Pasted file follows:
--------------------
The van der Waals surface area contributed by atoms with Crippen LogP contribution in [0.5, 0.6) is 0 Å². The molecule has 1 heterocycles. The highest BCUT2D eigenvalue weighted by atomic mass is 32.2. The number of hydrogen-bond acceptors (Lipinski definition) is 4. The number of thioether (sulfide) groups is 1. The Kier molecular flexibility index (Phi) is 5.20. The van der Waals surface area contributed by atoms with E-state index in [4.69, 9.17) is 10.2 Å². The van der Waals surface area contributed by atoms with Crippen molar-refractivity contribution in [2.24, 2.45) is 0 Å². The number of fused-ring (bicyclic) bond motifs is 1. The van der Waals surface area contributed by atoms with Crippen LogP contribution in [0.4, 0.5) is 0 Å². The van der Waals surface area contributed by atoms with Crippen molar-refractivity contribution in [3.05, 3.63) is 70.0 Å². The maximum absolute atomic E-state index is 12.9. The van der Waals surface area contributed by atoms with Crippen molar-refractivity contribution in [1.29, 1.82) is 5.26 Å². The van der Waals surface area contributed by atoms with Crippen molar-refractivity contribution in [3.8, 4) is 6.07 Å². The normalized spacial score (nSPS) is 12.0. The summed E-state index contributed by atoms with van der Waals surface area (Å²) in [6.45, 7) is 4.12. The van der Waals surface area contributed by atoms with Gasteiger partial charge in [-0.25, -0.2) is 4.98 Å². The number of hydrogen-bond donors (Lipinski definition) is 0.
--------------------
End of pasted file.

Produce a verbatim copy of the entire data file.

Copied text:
The van der Waals surface area contributed by atoms with Crippen LogP contribution in [0.5, 0.6) is 0 Å². The molecule has 1 heterocycles. The highest BCUT2D eigenvalue weighted by atomic mass is 32.2. The number of hydrogen-bond acceptors (Lipinski definition) is 4. The number of thioether (sulfide) groups is 1. The Kier molecular flexibility index (Phi) is 5.20. The van der Waals surface area contributed by atoms with E-state index in [4.69, 9.17) is 10.2 Å². The van der Waals surface area contributed by atoms with Crippen molar-refractivity contribution in [2.24, 2.45) is 0 Å². The number of fused-ring (bicyclic) bond motifs is 1. The van der Waals surface area contributed by atoms with Crippen LogP contribution in [0.4, 0.5) is 0 Å². The van der Waals surface area contributed by atoms with Crippen molar-refractivity contribution in [3.05, 3.63) is 70.0 Å². The maximum absolute atomic E-state index is 12.9. The van der Waals surface area contributed by atoms with Crippen molar-refractivity contribution in [1.29, 1.82) is 5.26 Å². The van der Waals surface area contributed by atoms with Crippen molar-refractivity contribution in [3.8, 4) is 6.07 Å². The normalized spacial score (nSPS) is 12.0. The summed E-state index contributed by atoms with van der Waals surface area (Å²) in [6.45, 7) is 4.12. The van der Waals surface area contributed by atoms with Gasteiger partial charge in [-0.25, -0.2) is 4.98 Å². The number of hydrogen-bond donors (Lipinski definition) is 0.